Wade wonders…I am questioning the efficacy of using a raw material versus a product with a specific formula that might contain these ingredients. For the sake of relevancy, lets use an example—a battle between two of the most highly regarded moisturizers in the cosmetic industry: VASELINE v. AQUAPHOR! So, in one corner, we have the best occlusive money can buy, and in the other, we have a cosmetic chemist’s concoction containing a mixture of moisturizers, including petrolatum. So, does Aquaphor work better than Vaseline simply because it has been formulated to be semi-occlusive (Claim made by Aquaphor’s website)? Which is truly more effective as a moisturizer, and why?
The Beauty Brains respond:
Wade’s question is paraphrased from her (his?) discussion thread in our Forum. The answer has to do with the fact that the best moisturizers work three ways while single ingredients, like petrolatum, only work one way. (And like Sarah Bellum says “I’m always up for a good three way!”) Here are the three modes of action that you want your moisturizer to have along with a brief description of the best ingredients to get the job done.
3 methods of moisturization.
Purpose: To reduce how much water evaporates through your skin. (Cosmetic scientists refer to this as TransEpidermal Moisture Loss or TEWL.) Occlusive agents form a hydrophobic barrier on your skin that keeps the water on the inside. The most effective examples include petrolatum, mineral oil, and dimethicone. Some plant oils help occlude the skin but typically they are included more for their emolliency.
Purpose: In this context I’m talking about adding water to skin and the only ingredient that can really do that is…water. For some product types (like shampoo) water is just a carrier or solvent for other ingredients. But in the case of moisturizing lotions the water contained in the product is also hydrating your skin. (Neither of the examples raised by Wade include this category.)
Purpose: To bind (or even attract) moisture to your skin.
Ingredients known as “polyols” have the ability to hold on to large amounts of water and keep it close to your skin. In some cases they can even absorb moisture from the atmosphere. These ingredients have two drawbacks: they can make your skin feel sticky and when the air is REALLY dry they can actually pull water out of your skin instead of the atmosphere. Examples include glycerin, sorbitol, and hyaluronic acid. Glycerin and sorbitol work pretty well and they’re cheap. Hyaluronic acid can hold hundreds of times its weight in water but it’s really expensive.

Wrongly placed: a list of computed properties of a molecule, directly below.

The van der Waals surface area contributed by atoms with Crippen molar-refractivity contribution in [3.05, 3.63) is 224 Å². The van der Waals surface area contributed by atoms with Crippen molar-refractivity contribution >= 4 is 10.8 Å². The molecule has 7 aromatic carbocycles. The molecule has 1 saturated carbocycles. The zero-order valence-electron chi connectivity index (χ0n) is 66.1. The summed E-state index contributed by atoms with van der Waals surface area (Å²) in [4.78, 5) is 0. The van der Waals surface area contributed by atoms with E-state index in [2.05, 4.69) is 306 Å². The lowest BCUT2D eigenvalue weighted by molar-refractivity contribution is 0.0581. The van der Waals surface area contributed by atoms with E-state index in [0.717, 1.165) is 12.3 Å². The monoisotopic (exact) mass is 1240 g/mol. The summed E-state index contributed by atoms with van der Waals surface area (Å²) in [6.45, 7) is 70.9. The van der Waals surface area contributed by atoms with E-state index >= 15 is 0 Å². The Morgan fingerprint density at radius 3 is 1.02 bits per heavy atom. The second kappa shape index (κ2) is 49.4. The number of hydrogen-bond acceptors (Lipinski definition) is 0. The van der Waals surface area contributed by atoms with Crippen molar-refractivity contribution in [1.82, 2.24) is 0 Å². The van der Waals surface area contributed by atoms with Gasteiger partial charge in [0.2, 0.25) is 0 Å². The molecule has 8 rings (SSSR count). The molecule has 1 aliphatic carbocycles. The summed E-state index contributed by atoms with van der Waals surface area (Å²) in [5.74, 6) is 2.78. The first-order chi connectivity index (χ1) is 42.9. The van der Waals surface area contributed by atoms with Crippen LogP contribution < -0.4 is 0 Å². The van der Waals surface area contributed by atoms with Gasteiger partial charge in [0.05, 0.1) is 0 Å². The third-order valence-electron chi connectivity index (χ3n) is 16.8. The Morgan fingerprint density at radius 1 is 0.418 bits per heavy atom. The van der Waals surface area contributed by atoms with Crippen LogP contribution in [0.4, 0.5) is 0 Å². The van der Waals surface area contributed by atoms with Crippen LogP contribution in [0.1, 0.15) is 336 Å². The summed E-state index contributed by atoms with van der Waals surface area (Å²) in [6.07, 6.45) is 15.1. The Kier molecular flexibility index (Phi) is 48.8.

Vaseline vs Aquaphor
As Wade noted in the Forum, Vaseline Petroleum Jelly consists solely of petrolatum which is the best occlusive agent. Aquaphor also contains a good slug of petrolatum (41%) but in addition it contains mineral oil, ceresin, lanolin alcohol, panthenol, glycerin, and bisabolol. Based on its placement on the ingredient list, I doubt the product contains very much glycerin but at least theoretically Aquaphor could bind moisture to the skin through humectancy where as Vaseline can not. Mineral oil is also a good occlusive agent (not as good as petrolatum) and the other ingredients don’t really do much. (Note: if the formula contains a high percentage of panthenol, it could contribute to moisturization too.)
Aquaphor may have another advantage which is user compliance. Pure petrolatum is tough to spread across skin and it can be very greasy. A formulated lotion like Aquaphor is much easier to apply and will be more aesthetically pleasing on skin. Therefore, people will be more likely to reapply it which will make it work better in the long run.
Neither one of these products contain water so it would probably best to apply them to freshly showered skin which will be well hydrated.
Which is the better moisturizer? It’s tough to beat pure petrolatum for occlusion but a formula such as Aquaphor is probably the better choice in the long run.